PHOENIX — State Representative David Cook believes The US Forest Service is responsible for tens of millions of dollars in damages when it battled the Telegraph Fire this summer near Globe.
Officials say the fire destroyed more than 180,000 acres of Arizona desert grass, brush, and mesquite.
Cook believes the federal government should help pay for the damage which to date, it's not planning to do.
“When I was up there, there was nothing left by a chimney,” said Brenda Blaine.
Blaine’s family cabin of 45 years burned to the ground; a lifetime of memories gone. The Blaine's cabin was among 54 homes, cabins, and other structures destroyed.
As it turns out it wasn't just the Telegraph Fire that caused the damage, a decision by the Forest Service may have contributed as well.
“They agreed it was the back burner that was left unattended that set it off,” Blaine said.
In a letter to the Chief of the U.S. Forest Service Vicki Christiansen, Cook called the decision to ignite the backfire, which also destroyed his cabin, borderline incompetent. "The wildfire was not advancing," Cooke wrote.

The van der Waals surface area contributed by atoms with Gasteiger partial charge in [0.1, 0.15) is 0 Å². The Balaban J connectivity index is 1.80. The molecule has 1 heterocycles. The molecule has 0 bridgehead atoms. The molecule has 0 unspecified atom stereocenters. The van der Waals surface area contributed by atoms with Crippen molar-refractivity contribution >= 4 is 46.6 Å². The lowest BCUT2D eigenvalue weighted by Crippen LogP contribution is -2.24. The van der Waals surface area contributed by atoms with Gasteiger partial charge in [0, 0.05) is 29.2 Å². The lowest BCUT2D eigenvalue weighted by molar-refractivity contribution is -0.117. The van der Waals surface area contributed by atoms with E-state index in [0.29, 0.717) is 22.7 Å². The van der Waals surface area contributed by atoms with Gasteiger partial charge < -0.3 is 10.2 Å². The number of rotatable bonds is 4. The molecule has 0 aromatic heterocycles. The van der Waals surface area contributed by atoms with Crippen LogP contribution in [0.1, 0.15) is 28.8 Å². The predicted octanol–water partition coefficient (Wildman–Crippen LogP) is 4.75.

“As far as reaching out to me to say is there anything we can do, these are your options, I haven't had any contact with the Forest Service,” Blaine said.
The Forest Service took Blaine to see the damage to her property. She has not been allowed to go back.
Insurance adjustors and county tax officials haven’t been given access either so they can’t do their work. Blaine also pays $1,300 annually to the Forest Service for a land lease.
Representative Cook sent a letter to Agriculture Secretary Thomas Vilsack asking him to help ranchers and residents harmed by the Forest Service’s decision to set the backfires.
Cook says he is still waiting for a response.